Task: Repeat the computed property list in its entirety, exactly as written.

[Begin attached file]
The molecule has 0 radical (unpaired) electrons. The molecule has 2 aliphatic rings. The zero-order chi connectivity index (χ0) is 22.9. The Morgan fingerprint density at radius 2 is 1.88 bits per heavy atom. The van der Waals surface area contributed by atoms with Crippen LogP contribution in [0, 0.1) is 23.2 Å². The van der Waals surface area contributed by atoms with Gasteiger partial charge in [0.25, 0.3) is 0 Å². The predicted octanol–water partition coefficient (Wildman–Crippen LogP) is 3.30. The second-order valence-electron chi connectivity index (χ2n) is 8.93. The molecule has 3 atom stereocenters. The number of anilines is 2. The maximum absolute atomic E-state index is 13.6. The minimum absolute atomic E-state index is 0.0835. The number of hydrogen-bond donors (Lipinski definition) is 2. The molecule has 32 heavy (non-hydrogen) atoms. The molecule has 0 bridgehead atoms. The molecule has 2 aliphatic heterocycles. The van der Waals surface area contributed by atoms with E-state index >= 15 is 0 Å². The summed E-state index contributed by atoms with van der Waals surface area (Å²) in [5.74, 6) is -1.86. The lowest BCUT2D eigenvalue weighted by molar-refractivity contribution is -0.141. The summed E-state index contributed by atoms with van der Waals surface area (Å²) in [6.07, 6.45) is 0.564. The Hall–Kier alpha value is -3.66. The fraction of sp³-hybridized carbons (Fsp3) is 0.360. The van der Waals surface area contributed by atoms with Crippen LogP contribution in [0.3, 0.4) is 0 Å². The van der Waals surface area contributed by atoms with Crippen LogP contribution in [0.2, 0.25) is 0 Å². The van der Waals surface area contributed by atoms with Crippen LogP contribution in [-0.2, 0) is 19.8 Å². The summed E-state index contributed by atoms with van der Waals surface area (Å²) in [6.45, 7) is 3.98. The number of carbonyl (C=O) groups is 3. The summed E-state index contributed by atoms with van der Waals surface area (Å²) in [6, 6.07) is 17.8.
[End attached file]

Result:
The molecule has 0 radical (unpaired) electrons. The molecule has 2 aliphatic rings. The zero-order chi connectivity index (χ0) is 22.9. The Morgan fingerprint density at radius 2 is 1.88 bits per heavy atom. The van der Waals surface area contributed by atoms with Crippen LogP contribution in [0, 0.1) is 23.2 Å². The van der Waals surface area contributed by atoms with Gasteiger partial charge in [0.25, 0.3) is 0 Å². The predicted octanol–water partition coefficient (Wildman–Crippen LogP) is 3.30. The second-order valence-electron chi connectivity index (χ2n) is 8.93. The molecule has 3 atom stereocenters. The number of anilines is 2. The maximum absolute atomic E-state index is 13.6. The minimum absolute atomic E-state index is 0.0835. The number of hydrogen-bond donors (Lipinski definition) is 2. The molecule has 32 heavy (non-hydrogen) atoms. The molecule has 0 bridgehead atoms. The molecule has 2 aliphatic heterocycles. The van der Waals surface area contributed by atoms with E-state index >= 15 is 0 Å². The summed E-state index contributed by atoms with van der Waals surface area (Å²) in [5.74, 6) is -1.86. The lowest BCUT2D eigenvalue weighted by molar-refractivity contribution is -0.141. The summed E-state index contributed by atoms with van der Waals surface area (Å²) in [6.07, 6.45) is 0.564. The Hall–Kier alpha value is -3.66. The fraction of sp³-hybridized carbons (Fsp3) is 0.360. The van der Waals surface area contributed by atoms with Crippen LogP contribution in [0.3, 0.4) is 0 Å². The van der Waals surface area contributed by atoms with Crippen LogP contribution in [0.2, 0.25) is 0 Å². The van der Waals surface area contributed by atoms with Crippen LogP contribution in [-0.2, 0) is 19.8 Å². The summed E-state index contributed by atoms with van der Waals surface area (Å²) in [6.45, 7) is 3.98. The number of carbonyl (C=O) groups is 3. The summed E-state index contributed by atoms with van der Waals surface area (Å²) in [6, 6.07) is 17.8.